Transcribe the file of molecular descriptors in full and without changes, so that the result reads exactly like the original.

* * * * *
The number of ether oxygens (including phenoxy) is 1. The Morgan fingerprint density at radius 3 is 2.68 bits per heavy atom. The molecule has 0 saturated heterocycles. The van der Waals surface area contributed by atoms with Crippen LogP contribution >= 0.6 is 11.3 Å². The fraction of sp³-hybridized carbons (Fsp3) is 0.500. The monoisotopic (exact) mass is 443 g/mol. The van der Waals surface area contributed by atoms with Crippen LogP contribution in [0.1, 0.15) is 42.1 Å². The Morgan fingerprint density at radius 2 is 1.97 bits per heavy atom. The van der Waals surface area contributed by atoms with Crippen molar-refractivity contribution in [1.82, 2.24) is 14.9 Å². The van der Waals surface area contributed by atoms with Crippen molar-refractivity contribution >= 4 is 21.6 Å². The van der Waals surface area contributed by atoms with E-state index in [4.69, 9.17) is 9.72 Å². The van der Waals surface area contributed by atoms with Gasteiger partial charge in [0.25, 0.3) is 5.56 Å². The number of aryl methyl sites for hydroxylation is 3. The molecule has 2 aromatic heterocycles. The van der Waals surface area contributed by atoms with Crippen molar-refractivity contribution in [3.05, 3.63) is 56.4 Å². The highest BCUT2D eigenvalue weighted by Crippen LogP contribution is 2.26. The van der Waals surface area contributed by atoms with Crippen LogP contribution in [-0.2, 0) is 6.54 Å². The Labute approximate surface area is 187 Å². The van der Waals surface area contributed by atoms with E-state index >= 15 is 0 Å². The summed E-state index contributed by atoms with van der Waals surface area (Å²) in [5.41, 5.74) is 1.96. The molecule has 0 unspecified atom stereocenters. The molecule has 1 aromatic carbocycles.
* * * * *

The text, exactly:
The number of ether oxygens (including phenoxy) is 1. The Morgan fingerprint density at radius 3 is 2.68 bits per heavy atom. The molecule has 0 saturated heterocycles. The van der Waals surface area contributed by atoms with Crippen LogP contribution >= 0.6 is 11.3 Å². The fraction of sp³-hybridized carbons (Fsp3) is 0.500. The monoisotopic (exact) mass is 443 g/mol. The van der Waals surface area contributed by atoms with Crippen LogP contribution in [0.1, 0.15) is 42.1 Å². The Morgan fingerprint density at radius 2 is 1.97 bits per heavy atom. The van der Waals surface area contributed by atoms with Crippen molar-refractivity contribution in [1.82, 2.24) is 14.9 Å². The van der Waals surface area contributed by atoms with Crippen molar-refractivity contribution >= 4 is 21.6 Å². The van der Waals surface area contributed by atoms with E-state index in [4.69, 9.17) is 9.72 Å². The van der Waals surface area contributed by atoms with Gasteiger partial charge in [0.25, 0.3) is 5.56 Å². The number of aryl methyl sites for hydroxylation is 3. The molecule has 2 aromatic heterocycles. The van der Waals surface area contributed by atoms with Crippen molar-refractivity contribution in [3.05, 3.63) is 56.4 Å². The highest BCUT2D eigenvalue weighted by Crippen LogP contribution is 2.26. The van der Waals surface area contributed by atoms with Crippen LogP contribution in [-0.2, 0) is 6.54 Å². The Labute approximate surface area is 187 Å². The van der Waals surface area contributed by atoms with E-state index >= 15 is 0 Å². The summed E-state index contributed by atoms with van der Waals surface area (Å²) in [5.41, 5.74) is 1.96. The molecule has 0 unspecified atom stereocenters. The molecule has 1 aromatic carbocycles.